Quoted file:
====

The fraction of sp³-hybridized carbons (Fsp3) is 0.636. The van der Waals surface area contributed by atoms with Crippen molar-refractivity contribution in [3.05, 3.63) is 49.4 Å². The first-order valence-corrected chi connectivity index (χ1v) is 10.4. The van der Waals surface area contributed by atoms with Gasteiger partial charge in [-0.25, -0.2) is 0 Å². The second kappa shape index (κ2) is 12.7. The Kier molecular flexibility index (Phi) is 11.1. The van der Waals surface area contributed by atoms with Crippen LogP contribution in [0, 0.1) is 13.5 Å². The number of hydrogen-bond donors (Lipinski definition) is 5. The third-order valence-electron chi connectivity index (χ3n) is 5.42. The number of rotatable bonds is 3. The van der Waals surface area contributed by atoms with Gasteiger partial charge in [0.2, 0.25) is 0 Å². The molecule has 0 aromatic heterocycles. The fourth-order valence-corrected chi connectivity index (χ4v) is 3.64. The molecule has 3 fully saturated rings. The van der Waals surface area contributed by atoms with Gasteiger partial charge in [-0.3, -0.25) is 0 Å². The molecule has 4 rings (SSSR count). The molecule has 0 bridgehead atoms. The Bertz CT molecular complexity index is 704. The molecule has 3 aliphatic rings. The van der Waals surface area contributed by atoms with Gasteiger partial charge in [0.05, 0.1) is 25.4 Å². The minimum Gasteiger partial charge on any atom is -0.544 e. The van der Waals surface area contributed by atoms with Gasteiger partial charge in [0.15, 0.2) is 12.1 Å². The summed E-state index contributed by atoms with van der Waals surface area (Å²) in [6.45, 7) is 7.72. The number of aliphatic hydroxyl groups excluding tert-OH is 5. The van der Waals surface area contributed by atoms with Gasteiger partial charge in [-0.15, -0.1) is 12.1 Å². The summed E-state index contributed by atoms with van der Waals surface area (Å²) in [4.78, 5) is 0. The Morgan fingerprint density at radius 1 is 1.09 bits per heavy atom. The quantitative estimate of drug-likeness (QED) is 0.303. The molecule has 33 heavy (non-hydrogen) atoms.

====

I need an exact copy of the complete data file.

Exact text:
The fraction of sp³-hybridized carbons (Fsp3) is 0.636. The van der Waals surface area contributed by atoms with Crippen molar-refractivity contribution in [3.05, 3.63) is 49.4 Å². The first-order valence-corrected chi connectivity index (χ1v) is 10.4. The van der Waals surface area contributed by atoms with Gasteiger partial charge in [-0.25, -0.2) is 0 Å². The second kappa shape index (κ2) is 12.7. The Kier molecular flexibility index (Phi) is 11.1. The van der Waals surface area contributed by atoms with Crippen LogP contribution in [0, 0.1) is 13.5 Å². The number of hydrogen-bond donors (Lipinski definition) is 5. The third-order valence-electron chi connectivity index (χ3n) is 5.42. The number of rotatable bonds is 3. The van der Waals surface area contributed by atoms with Gasteiger partial charge in [0.2, 0.25) is 0 Å². The molecule has 0 aromatic heterocycles. The fourth-order valence-corrected chi connectivity index (χ4v) is 3.64. The molecule has 3 fully saturated rings. The van der Waals surface area contributed by atoms with Gasteiger partial charge in [-0.3, -0.25) is 0 Å². The molecule has 4 rings (SSSR count). The molecule has 0 bridgehead atoms. The Bertz CT molecular complexity index is 704. The molecule has 3 aliphatic rings. The van der Waals surface area contributed by atoms with Gasteiger partial charge in [0.05, 0.1) is 25.4 Å². The minimum Gasteiger partial charge on any atom is -0.544 e. The van der Waals surface area contributed by atoms with Gasteiger partial charge in [0.15, 0.2) is 12.1 Å². The summed E-state index contributed by atoms with van der Waals surface area (Å²) in [6.45, 7) is 7.72. The number of aliphatic hydroxyl groups excluding tert-OH is 5. The van der Waals surface area contributed by atoms with Gasteiger partial charge in [-0.15, -0.1) is 12.1 Å². The summed E-state index contributed by atoms with van der Waals surface area (Å²) in [4.78, 5) is 0. The Morgan fingerprint density at radius 1 is 1.09 bits per heavy atom. The quantitative estimate of drug-likeness (QED) is 0.303. The molecule has 33 heavy (non-hydrogen) atoms.